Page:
Occasionally Tina and I play Minecraft together and this weekend I managed to set up a Thaumcraft 4.1 server for us to play on. We've played Minecraft long enough that the early game has become pretty rote for us. Get tools. Get materials. Plant food. Find ores. Get better tools. Mine gems. Explore for more exotic materials. Establish base-stations etc etc. It is fun enough that we start new worlds pretty frequently (generally after each major update) because while Minecraft can get pretty deep at the higher levels, a lot of the content is locked behind resource scarcity and exploration. Thaumcraft gives you more hooks to go exploring and discover those resources. It also throws more things into the world that make it feel more rewarding to explore. There are tombs scattered around. Magic forests. Giant trees that may have treasures buried at the base. Patches of virulent taint that twist and infect the world, making normally passive creatures attack you, sprouting deadly plants, and constantly growing and spreading unless you research the tools to contain the evil. It's fun.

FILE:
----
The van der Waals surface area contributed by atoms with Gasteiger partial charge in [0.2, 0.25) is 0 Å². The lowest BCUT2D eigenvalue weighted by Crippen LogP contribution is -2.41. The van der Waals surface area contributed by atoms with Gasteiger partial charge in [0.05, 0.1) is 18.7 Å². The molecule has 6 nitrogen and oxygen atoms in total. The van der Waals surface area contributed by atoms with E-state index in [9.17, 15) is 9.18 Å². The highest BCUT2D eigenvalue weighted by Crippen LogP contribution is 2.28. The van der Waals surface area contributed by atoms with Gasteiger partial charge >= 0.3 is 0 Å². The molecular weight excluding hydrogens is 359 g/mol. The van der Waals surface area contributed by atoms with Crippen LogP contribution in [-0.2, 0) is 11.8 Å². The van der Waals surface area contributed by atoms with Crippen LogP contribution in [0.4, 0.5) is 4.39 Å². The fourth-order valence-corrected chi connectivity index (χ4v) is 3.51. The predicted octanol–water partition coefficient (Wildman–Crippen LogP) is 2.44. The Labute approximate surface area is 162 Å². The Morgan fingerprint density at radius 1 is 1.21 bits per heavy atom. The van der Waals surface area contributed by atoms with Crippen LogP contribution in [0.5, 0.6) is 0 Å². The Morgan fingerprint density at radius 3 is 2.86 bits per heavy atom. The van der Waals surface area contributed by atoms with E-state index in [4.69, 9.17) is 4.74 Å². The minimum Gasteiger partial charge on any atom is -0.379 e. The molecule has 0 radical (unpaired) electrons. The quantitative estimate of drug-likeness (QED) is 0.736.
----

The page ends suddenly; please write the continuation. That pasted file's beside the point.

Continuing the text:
We are still using YNAB (You Need A Budget). It's a testament to the usability of that application. We've tried other financial software in the past and usually gave up after a few months. We're still wrapping our heads around how it displays debt and what should be considered on-budget and off-budget debt. Since YNAB knows that we have a mortgage it shows our cumulative worth as negative a hundred and some thousand dollars. That's a little sobering. On the plus side it does seem like we're slowly gaining ground. A little too slowly. One of our easiest places to cut is on our restaurant bills. Tina and I have gotten used to buying our lunches while at work. It turns out that we spend almost as much on that as our grocery bills. So we are going to chip away at that by starting to pack some lunches. Today I'm having a smoked beef and cream-cheese pita with lettuce and some carrot sticks. Have you ever had the sliced smoked beef at Fareway? It's fantastic. I usually ask them to slice it super thin because if it is too thick of a slab the flavor doesn't jump out. But with thin slices it almost melts in your mouth. Really good! I also packed up a small tupper of snacks. Some peanuts. Some almonds. And some cheesy pretzels.